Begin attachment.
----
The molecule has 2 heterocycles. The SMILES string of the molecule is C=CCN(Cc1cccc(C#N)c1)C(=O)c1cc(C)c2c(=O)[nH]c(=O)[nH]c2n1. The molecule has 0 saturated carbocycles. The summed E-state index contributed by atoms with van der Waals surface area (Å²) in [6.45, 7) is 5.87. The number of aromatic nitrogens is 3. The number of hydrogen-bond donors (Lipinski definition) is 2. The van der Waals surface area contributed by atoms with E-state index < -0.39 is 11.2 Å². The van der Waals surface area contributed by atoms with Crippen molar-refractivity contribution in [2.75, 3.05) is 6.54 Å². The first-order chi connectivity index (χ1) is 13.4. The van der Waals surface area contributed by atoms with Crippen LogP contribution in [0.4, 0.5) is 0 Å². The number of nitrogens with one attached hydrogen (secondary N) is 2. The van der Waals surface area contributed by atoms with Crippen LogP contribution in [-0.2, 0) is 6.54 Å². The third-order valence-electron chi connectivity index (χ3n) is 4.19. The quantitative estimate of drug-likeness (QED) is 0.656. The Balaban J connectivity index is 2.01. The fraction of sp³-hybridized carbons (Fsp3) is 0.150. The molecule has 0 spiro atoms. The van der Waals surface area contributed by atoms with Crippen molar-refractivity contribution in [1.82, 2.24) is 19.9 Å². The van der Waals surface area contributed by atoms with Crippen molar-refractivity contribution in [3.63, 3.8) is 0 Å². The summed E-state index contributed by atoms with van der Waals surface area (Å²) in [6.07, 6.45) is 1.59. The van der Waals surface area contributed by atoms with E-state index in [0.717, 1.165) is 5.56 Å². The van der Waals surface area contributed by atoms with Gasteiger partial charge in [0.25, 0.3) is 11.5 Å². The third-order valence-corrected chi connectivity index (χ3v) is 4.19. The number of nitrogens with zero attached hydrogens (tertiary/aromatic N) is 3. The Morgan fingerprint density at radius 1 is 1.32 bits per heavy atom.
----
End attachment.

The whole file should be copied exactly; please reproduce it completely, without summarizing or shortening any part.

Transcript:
The molecule has 2 heterocycles. The SMILES string of the molecule is C=CCN(Cc1cccc(C#N)c1)C(=O)c1cc(C)c2c(=O)[nH]c(=O)[nH]c2n1. The molecule has 0 saturated carbocycles. The summed E-state index contributed by atoms with van der Waals surface area (Å²) in [6.45, 7) is 5.87. The number of aromatic nitrogens is 3. The number of hydrogen-bond donors (Lipinski definition) is 2. The van der Waals surface area contributed by atoms with E-state index < -0.39 is 11.2 Å². The van der Waals surface area contributed by atoms with Crippen molar-refractivity contribution in [2.75, 3.05) is 6.54 Å². The first-order chi connectivity index (χ1) is 13.4. The van der Waals surface area contributed by atoms with Crippen LogP contribution in [0.4, 0.5) is 0 Å². The number of nitrogens with one attached hydrogen (secondary N) is 2. The van der Waals surface area contributed by atoms with Crippen LogP contribution in [-0.2, 0) is 6.54 Å². The third-order valence-electron chi connectivity index (χ3n) is 4.19. The quantitative estimate of drug-likeness (QED) is 0.656. The Balaban J connectivity index is 2.01. The fraction of sp³-hybridized carbons (Fsp3) is 0.150. The molecule has 0 spiro atoms. The van der Waals surface area contributed by atoms with Crippen molar-refractivity contribution in [1.82, 2.24) is 19.9 Å². The van der Waals surface area contributed by atoms with Crippen molar-refractivity contribution in [3.63, 3.8) is 0 Å². The summed E-state index contributed by atoms with van der Waals surface area (Å²) in [6.07, 6.45) is 1.59. The van der Waals surface area contributed by atoms with E-state index in [0.717, 1.165) is 5.56 Å². The van der Waals surface area contributed by atoms with Gasteiger partial charge in [0.25, 0.3) is 11.5 Å². The third-order valence-corrected chi connectivity index (χ3v) is 4.19. The number of nitrogens with zero attached hydrogens (tertiary/aromatic N) is 3. The Morgan fingerprint density at radius 1 is 1.32 bits per heavy atom.